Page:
Tuesday, May 27, 2014

X-Men: Days of Future Past (2014)

Director: Bryan Singer
Notable Cast: Hugh Jackman, James McAvoy, Michael Fassbender, Jennifer Lawrence, Nicholas Hoult, Patrick Stewart, Ian McKellen, Halle Berry, Ellen Page, and a shit ton of cameos!

When it was announced that Bryan Singer would be returning to the X-Men franchise for the epic Days of Future Past, I was actually a bit skeptical. Sure, he delivered the best of the franchise in X2 and kicked off the monopoly on blockbuster theatrical releases with his formula and style for the first X-Men, but his output since leaving the franchise has been…less than stellar. Not to mention he was tackling one of the most well-known and epic storylines from Marvel history. So hate me for being skeptical, but I kind of thought that this film was going to be a clusterfuck. Luckily, Bryan Singer and company (I have to throw out some mention to the strong writing here) crafted a film that’s simple enough to keep the pace moving briskly and character driven enough to make sure we actually give two shits about the outcome of the plot. In fact, Days of Future Past is one of the best blends of action, dramatic beats, and science fiction mumbo jumbo that the franchise has ever seen.

Further in the future, the mutant and human struggle has taken a dark and violent turn. Sentinels are created to hunt down mutant genes and eradicate them and the few batches of survivors in the apocalyptic landscape are simply fighting for survival. That’s when the remaining X-Men come up with a plan to avoid this dark fate: send Wolverine’s (Jackman) back in time to convince a young Charles Xavier (McAvoy) and Magneto (Fassbender) to stop Mystique (Lawrence) from assassinating a scientist that leads to this bleak existence.

"What's everyone looking at?"
Despite a rather lengthy set up about the bleak future and the rise of the Sentinels that occasionally lacks a cohesive continuity to the rest of the franchise (how is Professor X still around? When did Wolvie get his adamantium claws back?), Days of Future Past kicks the film more towards a character driven bulk where the basic plot then becomes ‘stop an assassination.’ For a film dedicated to time travel and giant killer robots that hunt out mutants with powers, the film takes an almost thriller like turn for a majority of the flick focusing more on the youthful X-Men introduced in First Class. Outside of Wolvie, most of the cast and characters from the previous X-Men trilogy are glorified cameos as the film really reflects on the events of First Class and where the characters have spiraled since then. This allows some of the great casting from the prequel (Fassbender, McAvoy, Lawrence) to shine even further here. Hell, McAvoy gets some very meaty sequences to stretch his acting chops and far more than many of the other top billed cast.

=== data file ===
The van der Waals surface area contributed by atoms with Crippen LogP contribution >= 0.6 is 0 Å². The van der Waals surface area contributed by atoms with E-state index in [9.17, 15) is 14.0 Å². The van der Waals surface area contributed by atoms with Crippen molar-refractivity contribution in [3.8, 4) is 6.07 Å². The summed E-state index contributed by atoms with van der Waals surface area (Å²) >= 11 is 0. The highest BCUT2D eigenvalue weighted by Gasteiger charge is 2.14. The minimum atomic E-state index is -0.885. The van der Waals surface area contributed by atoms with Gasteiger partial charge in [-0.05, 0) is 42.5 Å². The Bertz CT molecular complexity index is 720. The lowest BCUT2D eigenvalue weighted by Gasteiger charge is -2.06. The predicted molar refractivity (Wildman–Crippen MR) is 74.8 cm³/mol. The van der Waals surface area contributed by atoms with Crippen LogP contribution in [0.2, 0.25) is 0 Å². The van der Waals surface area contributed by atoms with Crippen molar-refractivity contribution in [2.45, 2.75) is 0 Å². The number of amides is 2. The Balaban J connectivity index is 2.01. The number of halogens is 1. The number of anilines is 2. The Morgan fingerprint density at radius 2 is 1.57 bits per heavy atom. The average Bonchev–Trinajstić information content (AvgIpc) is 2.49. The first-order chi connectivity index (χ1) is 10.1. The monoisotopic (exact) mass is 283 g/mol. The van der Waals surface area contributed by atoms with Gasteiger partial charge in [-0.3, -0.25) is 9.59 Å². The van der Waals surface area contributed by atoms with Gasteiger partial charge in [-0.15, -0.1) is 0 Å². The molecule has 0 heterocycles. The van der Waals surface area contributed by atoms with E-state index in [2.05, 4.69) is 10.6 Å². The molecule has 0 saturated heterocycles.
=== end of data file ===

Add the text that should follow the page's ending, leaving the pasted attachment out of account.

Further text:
While this character driven concept (which thankfully doesn’t necessary focus on Wolverine’s character so much since we’ve already had two spin off films for him) does make for some great character work and relatable moments for the audience, Days of Future Past does succeed in being a brisk paced action flick too. While the highlight might be the thoughtful character interactions and an intriguing plot that combines history and science fiction, Singer and company slather the film in some impressive action spectacle. Whether it’s the assassination attempt by Mystique, the spectacle of seeing Magneto lift a stadium, or the scene stealing time lapse sequence featuring the charismatic Quicksilver, it’s hard not to be entertained by the sheer velocity of what Days of Future Past has to offer.

Now that's a man hug.
Occasionally the film baffled me with some of the details to get the entire thing going, but once it was there I had a blast through and through. It’s not necessarily the most logical of films, but if you’re willing to buy into this pseudo-reboot then enjoy it for the spectacle.

Written By Matt Reifschneider


While the core film is not altered by this 17 minute longer version of the film, The Rogue Cut does come off as a slightly superior film thanks to more than just a little side action from Magneto and Iceman to free Rogue. There is a handful of new sequences and extended moments (although I caught perhaps a dozen moments, I'm sure I couldn't name them all) that simply deepen the characters in the film and add a bit more fun to the mix. Sure, the titular Rogue sequence overcomes one of the bigger plot deviations in the original cut and it adds some clarity to other issues - including how the Sentinels found our heroes in China, but it's the other bits and pieces that make this cut better. For casual fans it's not going to make a lot of difference, but for those of us out there that have been X-Men cinephiles for quite some time it has plenty to appreciate.

Written By Matt Reifschneider

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